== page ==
While Boston's House of Blues and a bunch of 200-plus capacity venues play host to bigger names, there are a ton of smaller rooms where the local scene is absolutely thriving. Like in any city, it's at those venues where up-and-coming artists including Berklee students and alumni, electronic DJs, and garage-punk bands hone their craft and develop loyal fanbases.
We've picked five of our favorites for their commitment to the area's on-the-rise artists as well as their welcoming of underground touring acts. There's even a mid-size venue in the bunch – it made the cut for maintaining its allegiance to the local scene despite also welcoming more established artists. There are plenty more worthy options we could have included, but this crop, we think, are exemplary of Boston's mixed musical landscape and the locals' enthusiasm for all it offers.
Rock 'n' roll is the apparent focus at this Cambridge spot, at least as of late. Bands like San Francisco's Cool Ghouls and LA-by-way-of-Ottawa act Peach Kelli Pop have both recently appeared on the calendar and, to the delight of locals, both bills featured at least one Boston band as an opener. That doesn't mean every show with a touring headliner is open to local bands, but the venue clearly considers them when possible. T.T. The Bear's is a pillar of the local rock 'n' roll scene in general, really. This May, it'll host – for the fifth year running – the annual Rock 'n' Roll Rumble, a battle-of-the bands-style competition established way back in 1979 that's open to local acts from the greater Boston area. Oh, and the club was also the backdrop for Sebadoh's "Ocean" video in the '90s!
The smaller, cozier sister venue to the 240-cap Great Scott, this Allston club can only host about 60 people – and for bands and artists still growing their fanbases, that's a pretty perfect capacity. O'Brien's Pub welcomes all genres, but its calendar lately shows a penchant for both touring and local acts pushing hardcore, metal, pop-punk, and the variations in between. Because of its size, O'Brien's makes a great spot for locals (many from the greater Boston area, too) looking to hone their chops, as well as newer or niche touring bands. Plus, sometimes deserving bands are plucked from the Pub for gigs at Great Scott.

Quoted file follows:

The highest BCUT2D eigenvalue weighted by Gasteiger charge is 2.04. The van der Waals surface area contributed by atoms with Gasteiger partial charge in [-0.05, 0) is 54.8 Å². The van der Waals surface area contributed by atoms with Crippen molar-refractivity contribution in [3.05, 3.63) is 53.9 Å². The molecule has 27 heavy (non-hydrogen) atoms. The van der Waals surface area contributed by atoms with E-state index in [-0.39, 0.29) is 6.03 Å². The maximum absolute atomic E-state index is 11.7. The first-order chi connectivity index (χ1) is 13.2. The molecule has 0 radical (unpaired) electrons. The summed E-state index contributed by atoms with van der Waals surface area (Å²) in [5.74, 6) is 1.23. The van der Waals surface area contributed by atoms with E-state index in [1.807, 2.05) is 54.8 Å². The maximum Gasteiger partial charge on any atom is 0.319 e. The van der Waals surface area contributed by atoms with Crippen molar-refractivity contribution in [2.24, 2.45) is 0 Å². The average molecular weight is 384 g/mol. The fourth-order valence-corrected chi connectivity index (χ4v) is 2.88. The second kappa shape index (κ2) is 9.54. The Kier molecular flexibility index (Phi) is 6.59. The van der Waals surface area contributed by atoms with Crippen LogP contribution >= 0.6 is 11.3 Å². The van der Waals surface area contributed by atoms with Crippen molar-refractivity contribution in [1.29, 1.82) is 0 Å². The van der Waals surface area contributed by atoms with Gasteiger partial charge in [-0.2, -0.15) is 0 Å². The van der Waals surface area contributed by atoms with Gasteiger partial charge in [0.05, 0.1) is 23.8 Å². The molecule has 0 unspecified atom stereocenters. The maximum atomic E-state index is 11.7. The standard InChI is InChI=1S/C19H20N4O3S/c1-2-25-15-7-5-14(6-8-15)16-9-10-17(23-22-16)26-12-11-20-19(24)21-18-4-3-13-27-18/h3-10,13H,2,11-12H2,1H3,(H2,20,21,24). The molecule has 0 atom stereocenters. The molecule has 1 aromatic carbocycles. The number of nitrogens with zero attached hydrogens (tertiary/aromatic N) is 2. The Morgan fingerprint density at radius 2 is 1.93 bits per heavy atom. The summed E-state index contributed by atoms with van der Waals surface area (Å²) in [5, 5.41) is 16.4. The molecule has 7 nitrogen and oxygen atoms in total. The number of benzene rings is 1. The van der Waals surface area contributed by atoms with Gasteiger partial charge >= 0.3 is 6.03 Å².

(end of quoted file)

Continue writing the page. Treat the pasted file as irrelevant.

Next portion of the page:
Located just a few blocks from Fenway Park, Church renovated a now-closed venue's spot in 2007 to provide both an upscale bistro and a 225-capacity club. For hip-hop heads, it's a boon for the local scene – according to the venue, their Motivate Mondays event is the city's only underground weekly open mic night. Area musicians of other genres can also appreciate Church for its month-long residencies during which bands and artists can grow their fanbases with performances every Tuesday. There's room for locals on the weekends, too, from Berklee students and grads to formidable up-and-comers playing virtually every style possible.
This Cambridge spot is a haven for local bluegrass, country, Americana, and folk players, and the Bostonians who love them. It's more of an intimate listening room than a bustling venue, and that's perfect for the style of music presented. There aren't many hubs in the city for this particular crowd, and this is certainly one of the best.
Though folk, soul, Afrobeat, and reggae make an appearance from time to time, electronic music has a heavy presence at Middlesex Lounge. Pumping up dance parties Thursday through Sunday each week are eclectic DJs like the BREK.ONE, who spins a blend of hip-hop, dancehall, electro, and more, or The Bladerunners, a duo that filters everything from pop-punk to hip-hop to Hall & Oates into their party-starting tracks. Their weekly electronic dance night is where you'll often find special guests, like London-based trippy techno artist Daniel Avery.
Click here to start booking gigs in Boston, or keep learning more about the local scene:
- How to Book Gigs in Boston, According to a Bowery Boston Talent Buyer
- Top 5 Boston Venues for Independent Artists (And How to Book Them!)
- Boston's Biggest Stage: Everything You Need to Know About Busking
Jhoni Jackson is an Atlanta-bred music journalist currently based in San Juan, Puerto Rico, where she juggles owning a venue called Club 77, freelance writing and, of course, going to the beach as often as possible.